• Sliders or carousels (even if you make sliders accessible per WCAG, they’re still problematic for accessibility, the best practice is to avoid them)

Wix has put together a checklist of how to make your website compliant. It starts with choosing one of their 42 compliant templates then following the rest of their directions.

Squarespace has the tools built in to make your site compliant, but you have to do it.
Their support documentation on the topics is here.

The pandemic made a lot of jewelers realize that their website was not functioning well enough for the rapid change in customer needs. Old product catalogs needed to be reevaluated, ecommerce added, evergreen information was rewritten, and more explicate explanations of services needed to be written out. Many jewelers were viewing their website from a different point of view for the first time.

As we've explained, you should not rely on any widget or overlay that will magickly make your website compliant because that doesn't fix the underlying issues. There are a few web design companies out there that will claim that all the websites they make are ADA compliance, and they even go so far as to slap a tiny message on the bottom of all the pages that says a site is ADA compliant. Yet these sites don't pass a simple ADA compliance test.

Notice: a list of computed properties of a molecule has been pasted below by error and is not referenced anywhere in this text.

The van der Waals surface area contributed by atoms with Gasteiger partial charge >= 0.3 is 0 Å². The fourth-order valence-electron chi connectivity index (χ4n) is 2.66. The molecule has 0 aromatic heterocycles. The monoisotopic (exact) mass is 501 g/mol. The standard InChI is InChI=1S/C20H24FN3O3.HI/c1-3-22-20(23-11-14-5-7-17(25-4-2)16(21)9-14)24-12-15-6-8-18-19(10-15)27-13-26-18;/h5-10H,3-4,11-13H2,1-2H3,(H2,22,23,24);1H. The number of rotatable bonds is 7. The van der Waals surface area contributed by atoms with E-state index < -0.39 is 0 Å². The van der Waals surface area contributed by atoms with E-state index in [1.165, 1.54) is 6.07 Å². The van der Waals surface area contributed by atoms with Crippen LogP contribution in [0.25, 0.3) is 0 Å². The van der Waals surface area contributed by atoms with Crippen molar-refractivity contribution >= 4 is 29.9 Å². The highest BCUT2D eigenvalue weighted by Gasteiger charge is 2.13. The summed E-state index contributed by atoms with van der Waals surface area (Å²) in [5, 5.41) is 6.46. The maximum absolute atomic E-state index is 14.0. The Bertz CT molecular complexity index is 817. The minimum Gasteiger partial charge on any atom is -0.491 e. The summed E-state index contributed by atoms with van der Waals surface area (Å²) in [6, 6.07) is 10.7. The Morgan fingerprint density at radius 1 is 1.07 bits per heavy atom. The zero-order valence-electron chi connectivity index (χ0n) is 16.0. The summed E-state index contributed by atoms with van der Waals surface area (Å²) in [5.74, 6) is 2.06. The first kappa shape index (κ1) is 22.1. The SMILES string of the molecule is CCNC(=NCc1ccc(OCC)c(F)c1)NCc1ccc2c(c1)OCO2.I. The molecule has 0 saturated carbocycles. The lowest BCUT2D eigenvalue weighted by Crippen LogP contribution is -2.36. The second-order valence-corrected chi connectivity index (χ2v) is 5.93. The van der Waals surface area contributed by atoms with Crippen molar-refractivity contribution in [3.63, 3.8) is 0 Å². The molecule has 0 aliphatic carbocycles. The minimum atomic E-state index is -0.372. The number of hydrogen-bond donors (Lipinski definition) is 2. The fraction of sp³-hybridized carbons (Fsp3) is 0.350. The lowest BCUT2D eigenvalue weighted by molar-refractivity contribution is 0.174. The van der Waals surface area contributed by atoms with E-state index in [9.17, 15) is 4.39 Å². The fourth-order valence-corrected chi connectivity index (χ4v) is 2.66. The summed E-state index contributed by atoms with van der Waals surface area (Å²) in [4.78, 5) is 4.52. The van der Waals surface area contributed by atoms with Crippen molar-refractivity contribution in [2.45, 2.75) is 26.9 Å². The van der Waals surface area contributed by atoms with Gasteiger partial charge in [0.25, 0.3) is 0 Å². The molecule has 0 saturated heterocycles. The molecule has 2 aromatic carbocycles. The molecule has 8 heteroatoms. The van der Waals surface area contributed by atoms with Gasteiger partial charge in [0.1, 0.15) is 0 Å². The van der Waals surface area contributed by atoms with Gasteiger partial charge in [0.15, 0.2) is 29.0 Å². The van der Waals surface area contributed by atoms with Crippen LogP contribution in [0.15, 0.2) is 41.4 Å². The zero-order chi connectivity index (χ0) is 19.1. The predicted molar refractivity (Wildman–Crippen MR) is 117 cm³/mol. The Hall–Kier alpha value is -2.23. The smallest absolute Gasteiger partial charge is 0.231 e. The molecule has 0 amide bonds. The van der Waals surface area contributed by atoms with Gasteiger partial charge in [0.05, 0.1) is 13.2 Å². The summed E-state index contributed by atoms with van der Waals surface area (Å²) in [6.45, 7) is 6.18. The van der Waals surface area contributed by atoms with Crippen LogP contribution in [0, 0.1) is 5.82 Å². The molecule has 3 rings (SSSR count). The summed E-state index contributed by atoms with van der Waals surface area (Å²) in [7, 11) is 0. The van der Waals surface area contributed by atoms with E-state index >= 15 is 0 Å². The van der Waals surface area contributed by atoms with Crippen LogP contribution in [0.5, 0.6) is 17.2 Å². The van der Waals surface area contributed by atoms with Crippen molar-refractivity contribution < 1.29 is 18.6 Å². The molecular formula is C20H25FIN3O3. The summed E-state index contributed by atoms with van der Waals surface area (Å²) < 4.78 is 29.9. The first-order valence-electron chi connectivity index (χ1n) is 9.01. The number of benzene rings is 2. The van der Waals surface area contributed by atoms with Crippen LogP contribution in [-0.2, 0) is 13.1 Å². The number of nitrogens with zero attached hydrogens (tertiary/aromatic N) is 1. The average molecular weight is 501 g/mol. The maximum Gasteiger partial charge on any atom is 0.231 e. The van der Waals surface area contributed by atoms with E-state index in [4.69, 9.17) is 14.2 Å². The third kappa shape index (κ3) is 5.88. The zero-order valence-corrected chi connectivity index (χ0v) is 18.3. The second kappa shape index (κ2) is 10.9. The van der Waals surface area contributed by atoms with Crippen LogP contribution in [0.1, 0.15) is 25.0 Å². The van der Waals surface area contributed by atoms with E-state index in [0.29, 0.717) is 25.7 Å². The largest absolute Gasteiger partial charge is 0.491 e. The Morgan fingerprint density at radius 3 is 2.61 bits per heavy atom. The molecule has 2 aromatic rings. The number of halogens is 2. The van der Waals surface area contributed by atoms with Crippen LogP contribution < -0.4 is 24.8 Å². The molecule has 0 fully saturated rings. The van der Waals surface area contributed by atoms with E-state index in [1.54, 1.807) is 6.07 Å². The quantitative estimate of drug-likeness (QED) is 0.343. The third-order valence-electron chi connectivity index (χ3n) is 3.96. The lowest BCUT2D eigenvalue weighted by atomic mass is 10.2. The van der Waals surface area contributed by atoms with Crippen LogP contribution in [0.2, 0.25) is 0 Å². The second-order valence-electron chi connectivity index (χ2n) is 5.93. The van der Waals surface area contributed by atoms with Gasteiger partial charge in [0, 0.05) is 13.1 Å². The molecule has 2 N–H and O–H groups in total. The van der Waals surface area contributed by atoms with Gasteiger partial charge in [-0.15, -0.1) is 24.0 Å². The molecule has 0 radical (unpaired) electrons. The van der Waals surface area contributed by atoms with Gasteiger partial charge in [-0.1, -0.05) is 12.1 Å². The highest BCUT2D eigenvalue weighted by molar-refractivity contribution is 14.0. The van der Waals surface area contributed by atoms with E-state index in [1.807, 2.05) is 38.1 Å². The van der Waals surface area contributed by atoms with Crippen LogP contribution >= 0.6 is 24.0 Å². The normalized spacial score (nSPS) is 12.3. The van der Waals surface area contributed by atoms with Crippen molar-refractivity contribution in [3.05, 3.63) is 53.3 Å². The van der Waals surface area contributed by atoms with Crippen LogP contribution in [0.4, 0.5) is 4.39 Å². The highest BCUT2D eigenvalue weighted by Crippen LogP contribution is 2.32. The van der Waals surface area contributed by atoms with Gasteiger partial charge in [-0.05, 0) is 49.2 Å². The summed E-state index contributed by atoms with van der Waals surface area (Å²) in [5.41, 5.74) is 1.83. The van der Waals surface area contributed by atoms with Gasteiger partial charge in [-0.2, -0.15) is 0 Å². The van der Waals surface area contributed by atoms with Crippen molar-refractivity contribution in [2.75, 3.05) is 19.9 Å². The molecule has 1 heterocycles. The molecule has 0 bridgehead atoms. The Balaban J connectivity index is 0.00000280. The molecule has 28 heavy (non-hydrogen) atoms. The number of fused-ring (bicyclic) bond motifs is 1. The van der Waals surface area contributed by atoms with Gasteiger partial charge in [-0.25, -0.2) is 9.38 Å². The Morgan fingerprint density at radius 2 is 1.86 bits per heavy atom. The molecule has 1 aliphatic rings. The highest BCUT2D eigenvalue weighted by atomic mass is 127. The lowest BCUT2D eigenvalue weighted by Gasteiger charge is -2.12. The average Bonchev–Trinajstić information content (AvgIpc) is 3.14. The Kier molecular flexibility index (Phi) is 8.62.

We use the WAVE website to evaluate the websites we work on. That tool is found here

This is what we use when working on SEO for a client, and when setting up the initial design of a website. We like this tool because we can use it as we are building pages, especially ecommerce pages and form pages. It tells us, right away, when we miss something. The tool itself is kept up to date with changes in the compliance regulations regarding websites, so we know right away if we've missed something.

You should test your own website with this WAVE tool to see if it passes current compliance. If it doesn't, then you should put this on your to-do list for website updates.

The 11th Circuit Appeals Court has a ruling about ADA compliance for business websites that completely contradicts a similar ruling by the 9th Circuit. In this episode of the ReThinkYour.com Podcast we’re diving into this hot bed of potential issues for retail jewelers known as ADA website compliance. Up ahead you’ll hear about the ruling, the impact to you, and action steps to test and improve your website.

Don't ONLY rely on the WAVE tool. You should also test your website using different accessibility plugins for web browsers. Test out how your website works on your smartphone with the accessibility features turned on.

Jewelers who have already been in the news because of ADA compliance lawsuits:
Web Accessibility Lawsuits in 2018
The ADA A Legal Obligation You Can’t Afford to Avoid

AT: 04/13/2021 07:03:35 AM